U.S.: Sakuma farmworkers vote yes for union

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U.S.: Sakuma farmworkers vote yes for union

After a series of walk-outs in recent months and delayed negotiations, farmworkers at Washington State berry grower Sakuma Brothers Farms have voted to be represented by the union Familias Unidas por la Justicia (FUJ).

The vote marks a milestone in what has been a heated labor relations conflict for the last three years, which has included a call on the public to boycott a well-known company that sources the farm's berries - Driscoll's.

In April last year Sakuma CEO Danny Weeden was adamant union negotiations were off the table, but on June 27 this year a Memorandum of Understanding (MOU) was given to the FUJ to establish a process for a secret ballot union election.

In a release, the FUJ said workers voted on Sept. 12 to have the union represent them in negotiations for a union contract, with a 77% majority.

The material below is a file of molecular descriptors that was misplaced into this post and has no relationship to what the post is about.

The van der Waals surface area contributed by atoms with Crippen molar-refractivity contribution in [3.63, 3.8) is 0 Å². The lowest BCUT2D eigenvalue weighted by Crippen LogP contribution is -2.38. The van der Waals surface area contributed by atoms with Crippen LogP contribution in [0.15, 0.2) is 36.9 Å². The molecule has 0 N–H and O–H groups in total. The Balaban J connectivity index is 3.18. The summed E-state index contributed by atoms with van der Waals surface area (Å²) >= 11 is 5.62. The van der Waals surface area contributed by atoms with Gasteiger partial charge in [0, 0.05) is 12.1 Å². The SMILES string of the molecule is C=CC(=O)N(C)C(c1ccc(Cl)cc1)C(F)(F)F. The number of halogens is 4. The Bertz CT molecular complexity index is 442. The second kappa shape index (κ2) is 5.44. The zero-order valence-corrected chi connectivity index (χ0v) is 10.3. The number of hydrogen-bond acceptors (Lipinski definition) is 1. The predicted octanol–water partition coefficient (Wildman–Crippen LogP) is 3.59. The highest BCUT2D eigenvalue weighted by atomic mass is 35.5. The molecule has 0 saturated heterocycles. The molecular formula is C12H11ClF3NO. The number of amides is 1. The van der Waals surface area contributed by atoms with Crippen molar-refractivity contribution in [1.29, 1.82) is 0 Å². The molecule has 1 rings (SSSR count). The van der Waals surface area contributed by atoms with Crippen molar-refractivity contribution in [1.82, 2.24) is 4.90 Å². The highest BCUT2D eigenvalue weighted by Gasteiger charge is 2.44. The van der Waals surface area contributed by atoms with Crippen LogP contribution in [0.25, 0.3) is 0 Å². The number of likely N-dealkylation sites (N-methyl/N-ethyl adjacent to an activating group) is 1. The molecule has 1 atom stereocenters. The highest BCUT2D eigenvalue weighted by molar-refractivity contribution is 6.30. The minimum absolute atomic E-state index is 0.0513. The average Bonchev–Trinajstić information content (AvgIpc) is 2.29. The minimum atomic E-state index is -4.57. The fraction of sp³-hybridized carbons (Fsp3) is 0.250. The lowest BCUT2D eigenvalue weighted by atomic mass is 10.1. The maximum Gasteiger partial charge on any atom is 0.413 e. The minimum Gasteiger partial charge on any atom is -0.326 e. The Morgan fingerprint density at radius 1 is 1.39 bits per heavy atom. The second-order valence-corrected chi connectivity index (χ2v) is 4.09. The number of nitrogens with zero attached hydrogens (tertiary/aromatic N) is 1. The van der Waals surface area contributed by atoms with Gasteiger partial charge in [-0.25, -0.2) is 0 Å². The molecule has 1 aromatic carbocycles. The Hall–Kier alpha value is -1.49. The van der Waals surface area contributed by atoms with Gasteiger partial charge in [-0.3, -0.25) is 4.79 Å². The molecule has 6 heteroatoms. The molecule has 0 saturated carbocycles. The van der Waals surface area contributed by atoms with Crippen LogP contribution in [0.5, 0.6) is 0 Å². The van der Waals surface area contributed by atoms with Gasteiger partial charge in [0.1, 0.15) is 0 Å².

FUJ represents over 500 Triqui, Mixteco, and Spanish speaking workers at the farm, and was formed in July 11, 2013, with the aim of securing a better future for hand harvesters in the local berry fields of Whatcom and Skagit County.

The union said that after Sakuma agreed to a union election, FUJ worked with the grower to jointly develop a Memorandum of Understanding (MOU) laying out a fair election process resulting in the recent win.

"This win is a win for all farmworkers," said FUJ president Ramon Torres.

"Now we will be getting ready for a union contract negotiation process."

"We want to thank all our supporters that helped made this victory happen, and we are looking forward to a new and productive relationship with Sakuma," added FUJ vice president Felimon Pineda.

At the time of writing Sakuma Brothers representatives had not yet responded to requests for comment.

Headline photo: www.shutterstock.com


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